Czech party leaders clash over migration

By John Cody
4 Min Read

Freedom and Direct Democracy (SPD) chairman Tomio Okamura and interior minister and Social Democratic Party (ČSSD) chairman Jan Hamáček clashed in a pre-election debate on Prima CNN News over migration. In the discussion, all politicians, including other party representatives from the Communist Party (KSČM) and the ANO movement, agreed on anti-immigration policies

However, the half-Japanese, half-Czech Okamura, perhaps more than any other major politician in Czechia, has made immigration central to his party’s message. He criticized the government’s reception of refugees from Afghanistan, according to a news report from Echo24.

“We came up with the topic first and demand zero tolerance for migration and Islam. Others agreed to accept 170 Islamic migrants from Afghanistan. The government should have arranged asylum for them in another Muslim country. When someone says that a man is superior to a woman, I can’t stand it,“ said Okamura.

Interior Minister Jan Hamáček responded to Okamura by saying, “If you say at a meeting with Islamic countries that you are against Islam, they will kick you out the door.” Hamáček also reiterated that he has long been against illegal migration.

“We denied the migration so hard that we sent police officers to Hungary. During my time in office, we gave 1.1 billion korunas (€44.3 million) and helped in Bosnia. We have well-armed police, we have rejected quotas from the beginning,” he said.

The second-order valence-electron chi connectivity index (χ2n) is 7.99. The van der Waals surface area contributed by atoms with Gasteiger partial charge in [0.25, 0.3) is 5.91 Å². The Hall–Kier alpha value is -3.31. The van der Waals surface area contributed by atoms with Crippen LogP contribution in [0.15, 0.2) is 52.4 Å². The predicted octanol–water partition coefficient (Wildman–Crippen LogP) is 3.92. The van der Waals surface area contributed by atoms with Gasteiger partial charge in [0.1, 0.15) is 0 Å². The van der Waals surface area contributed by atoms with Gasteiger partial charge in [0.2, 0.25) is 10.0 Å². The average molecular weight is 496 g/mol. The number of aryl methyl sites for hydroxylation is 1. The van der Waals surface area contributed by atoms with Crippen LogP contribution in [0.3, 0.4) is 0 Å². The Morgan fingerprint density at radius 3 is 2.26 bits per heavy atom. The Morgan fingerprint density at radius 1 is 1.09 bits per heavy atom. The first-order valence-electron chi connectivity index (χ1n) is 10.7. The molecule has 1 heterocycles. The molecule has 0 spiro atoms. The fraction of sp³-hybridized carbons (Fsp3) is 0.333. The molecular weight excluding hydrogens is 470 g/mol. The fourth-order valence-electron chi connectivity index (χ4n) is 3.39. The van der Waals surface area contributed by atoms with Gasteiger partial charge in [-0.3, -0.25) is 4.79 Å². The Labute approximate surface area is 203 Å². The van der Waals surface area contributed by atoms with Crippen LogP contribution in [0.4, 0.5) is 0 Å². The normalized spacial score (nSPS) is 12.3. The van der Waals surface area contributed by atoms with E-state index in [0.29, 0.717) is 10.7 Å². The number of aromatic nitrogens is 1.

Most Czechs have a negative view of immigration, and some polls have found them to be the most opposed to immigration of any nation in Europe.

The V4 states were not wrong

“If there is no other choice and someone illegally infiltrates the Czech Republic, every country and soldier has the right to use a firearm to protect citizens. The Greeks used firearms last year, firing rubber bullets,“ said Okamura, who would like to set up special police units to control the borders. He cited the Hungarian fence or the Turkish-Greek border as a good example of state protection.

Zdeněk Ondráček, a member of the Communist Party, does not oppose violent action against migrants either.

“Ships land people in Italy. What is the problem to let them go out on the high seas and let them sink? Everything is possible, either you can’t do it or you don’t want to. Ships are transporting migrants to Europe, and if we prevent traffic, it will certainly slow down migration,“ the MP said.

The Hungarian fence was evaluated positively not only by Okamura but also by Radek Vondráček, a politician from the ANO movement.

“According to the EU, the fence on the Hungarian border used to be bad, now it is good. This proves to us that we, the V4 states, were not wrong,“ he said.

The whole debate featured a pointed anti-immigration tone that would be completely out of place in other nations such as German, where nearly all the candidates from all major political parties are pushing for more immigration, with the exception of the Alternative for Germany (AfD). According to a survey by the STEM agency for CNN Prima News, the vast majority of Czechs also reject refugees. Most often they are voters of the Free Bloc, the Oaths, the Freedom and Direct Democracy, the Communist Party, and the ANO movement.

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